Why Darwin Quintero makes Houston's attack great, Chicago's playoff potential & Thierry Henry's shift | Steve Zakuani

Chicago Fire celebration - August 25, 2020

Houston Dynamo got their first win of the season in an emphatic way, while Chicago Fire celebrated their Solider Field homecoming in style.

Quintero makes his mark

People often ask me who the best player I faced in my career was, and if you remove the international friendlies I played in, then the answer is very easy: Darwin Quintero.

I faced Quintero while he was at Santos Laguna and I’d never seen anyone play the No. 10 role in the way he did. His change of direction, passing, dribbling, and decision making was next level. When I heard he was coming to MLS I was certain he was going to take the league by storm, and although we saw signs of his undoubted quality in Minnesota (his hat trick vs Toronto comes to mind), he hasn’t quite hit the heights he did in Liga MX.

I understand that he is closer to the end of his career than he was when I played against him, but when I watch him now I see the same qualities I saw back then — a high soccer IQ, a willingness to involve his teammates, and an ability to create that very few possess. I like the way Tab Ramos coaches and I think Quintero may have found an environment that will make it easy to rediscover his best level.

Darwin Quintero highlights vs. SKC

He has the skill set of a winger — good pace, dribbling ability, and crossing — but I actually think he does his best work when he comes in from the flank and finds central areas where he can find the little combinations he’s always looking for. Most players try to beat defenders off the dribble, but if you watch closely, you’ll notice that he tries to do it with one-twos and off the ball running. With Alberth Elis occupying at least two opponents every time he attacks, Quintero is going to have the time and space to be a creative force for the Dynamo.

El Científico del Gol isn’t the player he was five years ago, but even now, at almost 33 years old, he can make the difference between a team having a good attack and a great one. He’s a big reason why the Dynamo put in the best performance of the night in their 5-2 pasting of Sporting KC.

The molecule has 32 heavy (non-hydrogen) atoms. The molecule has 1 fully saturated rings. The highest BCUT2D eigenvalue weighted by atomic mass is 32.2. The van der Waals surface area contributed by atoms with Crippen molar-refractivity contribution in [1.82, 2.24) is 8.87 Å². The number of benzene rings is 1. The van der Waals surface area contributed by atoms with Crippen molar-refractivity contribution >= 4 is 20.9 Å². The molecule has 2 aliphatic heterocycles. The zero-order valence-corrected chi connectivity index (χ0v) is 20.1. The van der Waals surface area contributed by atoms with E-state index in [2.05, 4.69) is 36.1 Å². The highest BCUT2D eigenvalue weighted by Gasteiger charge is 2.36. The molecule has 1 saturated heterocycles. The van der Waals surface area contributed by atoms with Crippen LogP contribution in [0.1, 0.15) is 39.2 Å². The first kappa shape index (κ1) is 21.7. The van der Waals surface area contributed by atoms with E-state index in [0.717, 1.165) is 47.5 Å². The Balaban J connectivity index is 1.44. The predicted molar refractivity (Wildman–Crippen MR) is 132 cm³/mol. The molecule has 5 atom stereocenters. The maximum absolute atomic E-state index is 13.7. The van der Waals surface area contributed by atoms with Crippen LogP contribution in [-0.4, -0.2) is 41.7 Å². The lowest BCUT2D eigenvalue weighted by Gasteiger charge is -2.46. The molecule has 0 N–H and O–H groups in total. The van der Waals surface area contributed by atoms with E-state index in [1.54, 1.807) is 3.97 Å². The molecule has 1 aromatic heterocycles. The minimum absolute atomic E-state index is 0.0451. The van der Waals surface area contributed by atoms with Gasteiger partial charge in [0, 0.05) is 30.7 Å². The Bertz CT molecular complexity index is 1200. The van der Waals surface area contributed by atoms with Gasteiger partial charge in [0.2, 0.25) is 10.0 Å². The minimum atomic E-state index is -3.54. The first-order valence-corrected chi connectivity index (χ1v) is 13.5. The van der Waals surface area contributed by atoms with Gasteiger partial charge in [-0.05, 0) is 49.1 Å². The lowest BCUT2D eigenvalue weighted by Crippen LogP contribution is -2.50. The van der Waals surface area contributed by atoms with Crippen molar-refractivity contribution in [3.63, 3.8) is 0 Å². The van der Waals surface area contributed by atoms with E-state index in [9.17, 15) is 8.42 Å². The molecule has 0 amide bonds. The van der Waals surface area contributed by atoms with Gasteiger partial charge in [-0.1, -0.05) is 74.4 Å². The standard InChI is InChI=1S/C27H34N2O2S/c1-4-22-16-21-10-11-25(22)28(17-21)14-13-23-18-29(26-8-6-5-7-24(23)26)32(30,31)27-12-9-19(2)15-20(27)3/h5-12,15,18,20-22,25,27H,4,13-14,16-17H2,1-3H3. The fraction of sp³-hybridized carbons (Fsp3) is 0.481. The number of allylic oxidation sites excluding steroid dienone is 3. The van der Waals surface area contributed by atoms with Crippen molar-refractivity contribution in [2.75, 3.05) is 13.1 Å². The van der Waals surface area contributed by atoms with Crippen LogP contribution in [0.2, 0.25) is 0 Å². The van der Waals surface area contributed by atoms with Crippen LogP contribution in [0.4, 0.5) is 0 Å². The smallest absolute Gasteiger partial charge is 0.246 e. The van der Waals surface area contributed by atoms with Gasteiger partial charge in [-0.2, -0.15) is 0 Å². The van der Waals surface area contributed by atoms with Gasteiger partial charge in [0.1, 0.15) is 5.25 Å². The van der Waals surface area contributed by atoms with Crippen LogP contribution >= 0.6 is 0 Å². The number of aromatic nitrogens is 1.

The Fire's playoff case

Many people will be surprised by just how dominant the Chicago Fire were against FC Cincinnati tonight, but ever since I saw them play in Seattle for the season opener, I’ve felt that they are a better team than the results they’ve been getting. After tonight’s win, I’m 100% convinced they can be a playoff team. 

Raphael Wicky’s team have been showing signs that they are on their way to becoming a tactically sound team that wants to be patient in possession while not being afraid to be direct when necessary. Their standout player for me is Gaston Gimenez. He’s impressed me every time I’ve seen him and his quality was on full display for Fabian Herbers' opening goal. 

Seeing the pass is one thing, being able to play it with the perfect weight and timing is another thing altogether. He does his playmaking from very deep positions and looks to play that kind of pass a few times every game. Playoff-level teams need guys who can make special plays and Gimenez is the type of player who can create chances out of nothing for his team mates with his range of passing. If you’re an attacker for the Fire and Gimenez has the ball, just make the run because that ball will find you. His midfield partnership with Medran, if it keeps blossoming, can be one of the best pairings in the entire league. The challenge for the Fire will now be replicating this kind of performance away from the friendly confines of Soldier Field and against stiffer competition.

Henry adapts, time to worry for the 'Caps?

Credit to Thierry Henry for adapting. In an ideal world he would want his Montreal Impact team to play in a similar way to the great Arsenal and Barcelona teams he was a part of in his playing days, but I think he has realized that he needs to adjust to what he has.

The very best players very rarely become great coaches because their expectations for themselves are so high and they end up transferring them to their players, who don’t possess the ability they had. I think Henry has realized very few people are as gifted as he was, and so now he is coaching in a way that meets his players where they are. Against the Vancouver Whitecaps, it led to a solid, if unspectacular performance and 2-0 win for Montreal.

Speaking of the Whitecaps, they continue to disappoint. I don’t expect them to keep up with the best teams in the West but no goals in five games and a marquee signing in Lucas Cavallini that continues to misfire as he missed his second penalty of the season tonight is serious cause for concern. Defensively they were pretty solid, but if the lack of imagination offensively continues, it will be a long season for them.

Former MLS star winger Steve Zakuani was a No. 1 overall pick in the 2009 MLS SuperDraft and played for the Seattle Sounders and Portland Timbers. He is currently a member of the Sounders broadcast team and has published a book "Rise Above" and a documentary "Unbreakable" surrounding his comeback from a serious injury which marked his playing days. He is also a coach at Bellevue High School and makes a difference in the lives of young athletes through his non-profit Kingdom Hope organization.